On the same day that the defendants submitted their affirmation, the plaintiffs filed a notice of discontinuance. In their subsequent affirmation, plaintiffs argued that the court lacked jurisdiction to issue further orders after the action was discontinued under CPLR 3217. Nevertheless, the trial court entered an order, pursuant to 22 N.Y.C.R.R. § 130-1.1, directing plaintiffs to pay defendants $22,133.45 in attorneys’ fees and disbursements. The plaintiffs asserted on appeal that “their voluntary discontinuance of the action on October 4, 2022 divested Supreme Court of jurisdiction to impose sanctions based on their pre-discontinuance conduct.” Id. at *4.

The First Department rejected the argument. First, it found that the trial court had properly exercised its discretion in finding that the plaintiffs had acted in bad faith before filing the discontinuance by refusing to sign off on the stipulation that afforded them all the relief they requested. Second, it ruled that the plaintiffs’ voluntary discontinuance
did not divest the court of jurisdiction to impose sanctions for pre-discontinuance conduct. The Second Circuit has held that the District Court “clearly [has] jurisdiction to impose sanctions irrespective of the status of the underlying case because the imposition of sanctions is an issue collateral to and independent from the underlying case.” Similarly, this Court has held that the trial court’s jurisdiction over the underlying case is not necessary to impose sanctions pursuant to 22 NYCRR 130-1.1 (citations omitted).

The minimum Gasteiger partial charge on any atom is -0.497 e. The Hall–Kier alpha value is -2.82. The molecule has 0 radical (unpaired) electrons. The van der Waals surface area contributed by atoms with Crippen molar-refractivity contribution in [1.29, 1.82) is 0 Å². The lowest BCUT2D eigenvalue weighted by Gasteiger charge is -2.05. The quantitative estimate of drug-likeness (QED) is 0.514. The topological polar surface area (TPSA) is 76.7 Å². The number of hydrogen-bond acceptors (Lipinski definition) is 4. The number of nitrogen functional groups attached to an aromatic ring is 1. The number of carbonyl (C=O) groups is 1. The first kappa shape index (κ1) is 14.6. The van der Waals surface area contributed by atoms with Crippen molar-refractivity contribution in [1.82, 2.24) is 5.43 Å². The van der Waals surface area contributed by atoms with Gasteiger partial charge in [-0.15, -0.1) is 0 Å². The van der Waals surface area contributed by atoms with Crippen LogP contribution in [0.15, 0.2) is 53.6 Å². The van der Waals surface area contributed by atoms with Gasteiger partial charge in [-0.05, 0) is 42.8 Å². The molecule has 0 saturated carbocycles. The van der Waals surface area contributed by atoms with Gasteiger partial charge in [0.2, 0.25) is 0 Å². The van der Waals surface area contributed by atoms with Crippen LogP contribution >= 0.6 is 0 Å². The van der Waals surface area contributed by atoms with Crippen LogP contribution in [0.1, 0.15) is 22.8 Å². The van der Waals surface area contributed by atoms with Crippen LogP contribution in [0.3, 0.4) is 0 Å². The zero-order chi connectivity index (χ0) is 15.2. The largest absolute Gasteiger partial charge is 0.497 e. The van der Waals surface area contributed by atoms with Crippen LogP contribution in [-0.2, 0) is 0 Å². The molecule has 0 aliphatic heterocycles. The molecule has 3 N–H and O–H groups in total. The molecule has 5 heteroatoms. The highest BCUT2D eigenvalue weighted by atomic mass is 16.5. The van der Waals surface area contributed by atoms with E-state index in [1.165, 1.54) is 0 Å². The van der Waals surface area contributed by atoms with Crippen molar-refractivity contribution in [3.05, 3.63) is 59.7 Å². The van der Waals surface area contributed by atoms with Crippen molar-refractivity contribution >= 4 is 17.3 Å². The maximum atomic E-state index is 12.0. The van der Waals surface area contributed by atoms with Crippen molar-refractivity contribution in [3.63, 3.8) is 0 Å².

Id. at *5.

Exchange of Texts Found To Be Unenforceable Agreement To Agree

Did Not Contain All Material Terms of Alleged Settlement Agreement

Maxgain LLC v. Rai, 2023 N.Y. Slip Op. 06444 (1st Dep’t Dec. 14, 2023), was an action to recover rent arrears of $202,000 and other amounts owed by the tenant (SVN) under a residential lease for a condominium unit. While the tenant did not dispute the amount owed, the defendants claimed there were issues of fact precluding summary judgment. Specifically, the defendants referred to an alleged binding settlement agreement reached via a phone call and text messages that superseded and terminated the lease.

The lease provided that it could only be terminated in a writing signed by the plaintiff and the tenant. Here, there was an exchange of texts between the plaintiff’s manager and the defendant (Sumit Rai) on behalf of the tenant, where there was an apparent agreement to a $143,000 “settlement amount,” to which the tenant’s security deposit could be applied. The defendant Rai was to draft the agreement, and the plaintiff’s manager stated that he would have to inspect the condo before signing off on the deal. Later that day, however, the plaintiff’s manager told the defendant Rai that the plaintiff did not agree to the proposed settlement terms.

The Appellate Division held that the trial court
properly concluded that the exchange of texts did not contain all material terms of a settlement agreement. Furthermore, since the parties indicated they did not intend to be bound until an agreement was drafted and signed, these text messages could not constitute a contract. Accordingly, the exchange of texts was only an unenforceable “agreement to agree,” which does not provide a defense to plaintiff’s claims (citations omitted).